>>> path, headers = urlretrieve(url, filename)
>>> for name, value in headers.items():
...     print(name, value)
Date Wed, 28 Jun 2023 11:26:18 GMT
Content-Type application/zip
Content-Length 128310
Connection close
Set-Cookie api_https.cookieCORS=76a6c6567ab12cea5dac4942d8df71cc; Path=/; SameSite=None; Secure
Set-Cookie api_https.cookie=76a6c6567ab12cea5dac4942d8df71cc; Path=/
Cache-Control public, must-revalidate, max-age=1
Expires Wed, 28 Jun 2023 11:26:19 GMT
Last-Modified Wed, 28 Jun 2023 11:26:18 GMT
Content-Disposition attachment;
Request-Context appId=cid-v1:da002513-bd8b-4441-9f30-737944134422

This information might be helpful when you’re unsure about which file format you’ve just downloaded and how you’re supposed to interpret its content. In this case, it’s a ZIP file that’s about 128 kilobytes in size. You can also deduce the original filename, which was

Now that you’ve seen how to download a file from a URL using Python’s urllib package, it’s time to tackle the same task using a third-party library. You’ll find out which way is more convenient for you.

Using the Third-Party requests Library

While urllib is a good built-in option, there may be scenarios where you need to use third-party libraries to make more advanced HTTP requests, such as those requiring some form of authentication. The requests library is a popular, user-friendly, and Pythonic API for making HTTP requests in Python. It can handle the complexities of low-level network communication behind the curtain.

The requests library is also known for its flexibility and offers tighter control over the download process, allowing you to customize it according to your project requirements. Some examples include the ability to specify request headers, handle cookies, access data behind login-gated web pages, stream data in chunks, and more.

In addition, the library is designed to be efficient and performant by supporting various features that enhance the overall download performance. Its ability to automatically handle connection pooling and reuse optimizes network utilization and reduces overhead.

Now, you’ll look into using the requests library to download that same ZIP file with GDP by country data from the World Bank Open Data platform. To begin, install the requests library into your active virtual environment using pip:

(venv) $ python -m pip install requests

This command installs the latest release of the requests library into your virtual environment. Afterward, you can start a new Python REPL session and import the requests library:

>>> import requests

Before moving further, it’s worth recalling the available HTTP methods because the requests library exposes them to you through Python functions. When you make HTTP requests to web servers, you have two commonly used methods to choose from:


You’ll use the GET method to retrieve data by fetching a representation of the remote resource without modifying the server’s state. Therefore, you’ll commonly use it to retrieve files like images, HTML web pages, or raw data. You’ll use the GET request in later steps.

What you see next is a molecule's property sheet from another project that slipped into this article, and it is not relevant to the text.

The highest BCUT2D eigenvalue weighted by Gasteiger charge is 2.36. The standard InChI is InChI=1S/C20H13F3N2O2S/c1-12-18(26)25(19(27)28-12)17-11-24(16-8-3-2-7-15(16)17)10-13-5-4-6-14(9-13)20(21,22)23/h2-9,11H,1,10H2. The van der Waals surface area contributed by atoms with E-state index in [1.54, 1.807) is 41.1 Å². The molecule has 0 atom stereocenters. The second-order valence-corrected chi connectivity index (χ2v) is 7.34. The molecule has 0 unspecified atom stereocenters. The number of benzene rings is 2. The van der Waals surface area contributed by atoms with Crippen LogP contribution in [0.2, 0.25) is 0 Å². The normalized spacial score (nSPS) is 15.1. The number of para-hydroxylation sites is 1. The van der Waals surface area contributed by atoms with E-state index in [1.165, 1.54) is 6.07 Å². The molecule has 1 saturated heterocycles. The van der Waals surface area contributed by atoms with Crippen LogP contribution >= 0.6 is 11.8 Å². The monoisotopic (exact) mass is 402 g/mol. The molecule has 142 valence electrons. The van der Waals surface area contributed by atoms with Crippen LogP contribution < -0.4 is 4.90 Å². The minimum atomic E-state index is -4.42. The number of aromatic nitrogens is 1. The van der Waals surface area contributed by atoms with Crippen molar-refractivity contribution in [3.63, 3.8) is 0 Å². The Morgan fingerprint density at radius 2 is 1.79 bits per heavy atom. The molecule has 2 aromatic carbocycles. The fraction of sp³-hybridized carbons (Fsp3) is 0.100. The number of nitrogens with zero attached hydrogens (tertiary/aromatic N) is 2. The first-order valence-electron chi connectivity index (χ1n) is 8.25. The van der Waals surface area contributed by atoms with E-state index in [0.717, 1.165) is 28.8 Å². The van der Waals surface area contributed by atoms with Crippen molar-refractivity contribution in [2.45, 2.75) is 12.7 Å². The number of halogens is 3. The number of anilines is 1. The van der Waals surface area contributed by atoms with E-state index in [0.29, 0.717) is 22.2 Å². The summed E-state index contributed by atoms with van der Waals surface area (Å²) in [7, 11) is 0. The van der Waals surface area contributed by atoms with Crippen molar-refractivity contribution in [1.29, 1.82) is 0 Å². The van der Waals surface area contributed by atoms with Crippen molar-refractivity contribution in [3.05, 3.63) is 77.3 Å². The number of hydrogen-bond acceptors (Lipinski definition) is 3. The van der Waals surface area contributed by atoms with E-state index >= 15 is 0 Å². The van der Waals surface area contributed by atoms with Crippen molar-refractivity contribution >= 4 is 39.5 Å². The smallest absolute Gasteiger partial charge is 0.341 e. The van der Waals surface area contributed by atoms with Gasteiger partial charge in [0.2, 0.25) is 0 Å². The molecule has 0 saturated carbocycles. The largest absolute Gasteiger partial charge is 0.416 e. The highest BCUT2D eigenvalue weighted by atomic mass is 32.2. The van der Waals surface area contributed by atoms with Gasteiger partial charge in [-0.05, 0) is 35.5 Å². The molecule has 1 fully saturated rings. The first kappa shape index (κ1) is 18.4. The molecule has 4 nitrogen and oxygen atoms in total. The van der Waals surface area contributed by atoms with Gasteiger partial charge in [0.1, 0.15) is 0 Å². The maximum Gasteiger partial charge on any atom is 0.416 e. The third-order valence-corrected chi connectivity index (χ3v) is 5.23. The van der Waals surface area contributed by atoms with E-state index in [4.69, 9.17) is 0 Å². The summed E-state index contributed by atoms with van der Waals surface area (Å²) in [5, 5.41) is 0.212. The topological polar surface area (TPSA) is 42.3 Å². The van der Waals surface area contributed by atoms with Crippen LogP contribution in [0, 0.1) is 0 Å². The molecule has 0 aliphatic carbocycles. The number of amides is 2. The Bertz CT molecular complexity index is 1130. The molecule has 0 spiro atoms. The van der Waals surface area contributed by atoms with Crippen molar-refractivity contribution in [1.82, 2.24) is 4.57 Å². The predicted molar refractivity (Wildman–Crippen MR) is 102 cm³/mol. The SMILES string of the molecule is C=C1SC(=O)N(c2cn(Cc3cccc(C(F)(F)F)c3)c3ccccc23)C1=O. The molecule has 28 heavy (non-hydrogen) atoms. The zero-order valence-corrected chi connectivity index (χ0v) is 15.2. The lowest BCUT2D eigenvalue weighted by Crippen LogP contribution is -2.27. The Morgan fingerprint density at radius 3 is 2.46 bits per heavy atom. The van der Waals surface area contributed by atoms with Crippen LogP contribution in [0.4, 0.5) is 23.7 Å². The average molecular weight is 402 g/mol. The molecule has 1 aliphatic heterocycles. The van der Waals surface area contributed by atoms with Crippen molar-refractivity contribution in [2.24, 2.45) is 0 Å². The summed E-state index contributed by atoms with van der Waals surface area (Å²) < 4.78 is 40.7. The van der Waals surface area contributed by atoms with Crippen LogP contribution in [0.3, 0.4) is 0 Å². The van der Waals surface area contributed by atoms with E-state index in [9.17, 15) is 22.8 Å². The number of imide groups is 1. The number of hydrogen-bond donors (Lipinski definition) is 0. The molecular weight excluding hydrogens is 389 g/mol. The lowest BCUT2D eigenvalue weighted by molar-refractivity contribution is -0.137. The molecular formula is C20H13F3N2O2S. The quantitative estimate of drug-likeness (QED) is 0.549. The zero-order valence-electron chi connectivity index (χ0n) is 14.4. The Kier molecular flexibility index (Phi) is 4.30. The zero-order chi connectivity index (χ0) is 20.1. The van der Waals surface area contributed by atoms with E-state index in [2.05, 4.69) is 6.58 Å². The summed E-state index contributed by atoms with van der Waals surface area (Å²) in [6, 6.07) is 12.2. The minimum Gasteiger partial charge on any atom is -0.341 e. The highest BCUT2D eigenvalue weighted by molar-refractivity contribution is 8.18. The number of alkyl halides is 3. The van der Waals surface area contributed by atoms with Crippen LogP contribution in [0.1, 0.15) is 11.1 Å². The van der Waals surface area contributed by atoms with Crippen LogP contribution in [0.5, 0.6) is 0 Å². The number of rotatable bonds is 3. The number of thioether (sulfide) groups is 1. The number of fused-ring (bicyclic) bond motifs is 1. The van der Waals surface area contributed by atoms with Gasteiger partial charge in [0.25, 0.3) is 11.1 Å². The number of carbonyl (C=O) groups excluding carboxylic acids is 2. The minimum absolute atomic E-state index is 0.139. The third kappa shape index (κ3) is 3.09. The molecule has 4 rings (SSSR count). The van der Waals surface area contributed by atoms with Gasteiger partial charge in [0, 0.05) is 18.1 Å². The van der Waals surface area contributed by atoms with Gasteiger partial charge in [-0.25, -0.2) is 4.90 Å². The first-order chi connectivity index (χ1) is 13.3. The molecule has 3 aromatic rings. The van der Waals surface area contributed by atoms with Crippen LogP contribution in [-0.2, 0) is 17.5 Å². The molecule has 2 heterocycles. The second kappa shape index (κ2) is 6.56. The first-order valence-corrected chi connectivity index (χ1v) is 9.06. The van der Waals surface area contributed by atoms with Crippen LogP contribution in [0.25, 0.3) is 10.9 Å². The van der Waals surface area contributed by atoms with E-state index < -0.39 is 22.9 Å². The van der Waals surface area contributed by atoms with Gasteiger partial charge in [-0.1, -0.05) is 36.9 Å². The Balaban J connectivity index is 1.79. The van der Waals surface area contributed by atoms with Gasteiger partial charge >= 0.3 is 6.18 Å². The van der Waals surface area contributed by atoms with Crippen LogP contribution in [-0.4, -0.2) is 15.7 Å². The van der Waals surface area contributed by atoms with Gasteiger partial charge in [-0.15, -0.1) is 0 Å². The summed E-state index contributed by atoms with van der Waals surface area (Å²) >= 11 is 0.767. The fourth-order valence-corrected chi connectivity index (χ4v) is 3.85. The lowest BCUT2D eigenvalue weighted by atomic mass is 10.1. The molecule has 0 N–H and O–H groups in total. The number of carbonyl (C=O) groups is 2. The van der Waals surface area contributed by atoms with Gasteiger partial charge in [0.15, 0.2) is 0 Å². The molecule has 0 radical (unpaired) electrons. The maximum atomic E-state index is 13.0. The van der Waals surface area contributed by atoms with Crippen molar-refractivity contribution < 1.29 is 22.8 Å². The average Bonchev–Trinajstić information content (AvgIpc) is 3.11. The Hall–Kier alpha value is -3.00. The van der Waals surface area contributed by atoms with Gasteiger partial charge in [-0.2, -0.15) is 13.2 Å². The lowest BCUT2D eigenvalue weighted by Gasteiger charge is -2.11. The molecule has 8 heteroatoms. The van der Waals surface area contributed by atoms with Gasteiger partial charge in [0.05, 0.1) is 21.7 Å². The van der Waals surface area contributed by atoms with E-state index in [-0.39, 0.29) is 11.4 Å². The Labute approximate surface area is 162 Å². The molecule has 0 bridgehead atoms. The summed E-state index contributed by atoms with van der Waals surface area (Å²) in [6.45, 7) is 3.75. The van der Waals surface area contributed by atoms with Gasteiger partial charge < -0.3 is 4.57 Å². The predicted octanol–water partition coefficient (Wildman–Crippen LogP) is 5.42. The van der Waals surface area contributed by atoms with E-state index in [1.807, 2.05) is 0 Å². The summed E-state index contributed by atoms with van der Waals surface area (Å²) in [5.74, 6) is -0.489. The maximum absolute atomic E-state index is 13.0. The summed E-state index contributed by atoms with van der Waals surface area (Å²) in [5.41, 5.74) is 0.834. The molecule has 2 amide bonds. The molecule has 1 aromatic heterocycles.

The POST method allows you to send data for the server to process or use in creating or updating a resource. In POST requests, the data is typically sent in the request body in various formats like JSON or XML, and it’s not visible in the URL. You can use POST requests for operations that modify server data, such as creating, updating, or submitting existing or new resources.

In this tutorial, you’ll only use GET requests for downloading files.

Next, define the URL of the file that you want to download. To include additional query parameters in the URL, you’ll pass in a dictionary of strings as key-value pairs:

>>> url = ""
>>> query_parameters = {"downloadformat": "csv"}

In the example above, you define the same URL as before but specify the downloadformat=csv parameter separately using a Python dictionary. The library will append those parameters to the URL after you pass them to requests.get() using an optional params argument:

>>> response = requests.get(url, params=query_parameters)

This makes a GET request to retrieve data from the constructed URL with optional query parameters. The function returns an HTTP response object with the server’s response to the request. If you’d like to see the constructed URL with the optional parameters included, then use the response object’s .url attribute:

>>> response.url

The response object provides several other convenient attributes that you can check out. For example, these two will let you determine if the request was successful and what HTTP status code the server returned:

>>> response.ok

>>> response.status_code

A status code of 200 indicates that your request has been completed successfully. Okay, but how do you access the data payload, usually in JSON format, that you’ve retrieved with the requests library? Read on to answer this question in the next section.

Saving Downloaded Content to a File

Now that you’ve retrieved content from a URL using the requests library, you can save it to your computer locally. When saving data to a file in Python, it’s highly recommended to use the with statement. It ensures that Python properly manages resources, including files, and automatically closes them when you no longer need them.

There are a few ways in which you can access data retrieved with the requests library, depending on content type. In particular, when you want to save the original data to a local file, then you’ll use the .content attribute of the returned response object. Because this attribute holds raw bytes, you’ll open a new file in binary mode for writing ('wb') and then write the downloaded content to this file:

>>> with open("", mode="wb") as file:
...     file.write(response.content)

What you see in the output is the number of bytes saved to the file. In this case, it’s consistent with the expected content length that you saw earlier. Fine, but that file was only a hundred or so kilobytes long. How about downloading much larger files, which are so common in many data science projects?

Downloading a Large File in a Streaming Fashion

You’ve now seen how to download a single ZIP file using both the standard urllib package and the third-party requests library. If your project requires downloading a larger file, then you may run into issues using the steps above when you try to load the entire file into memory.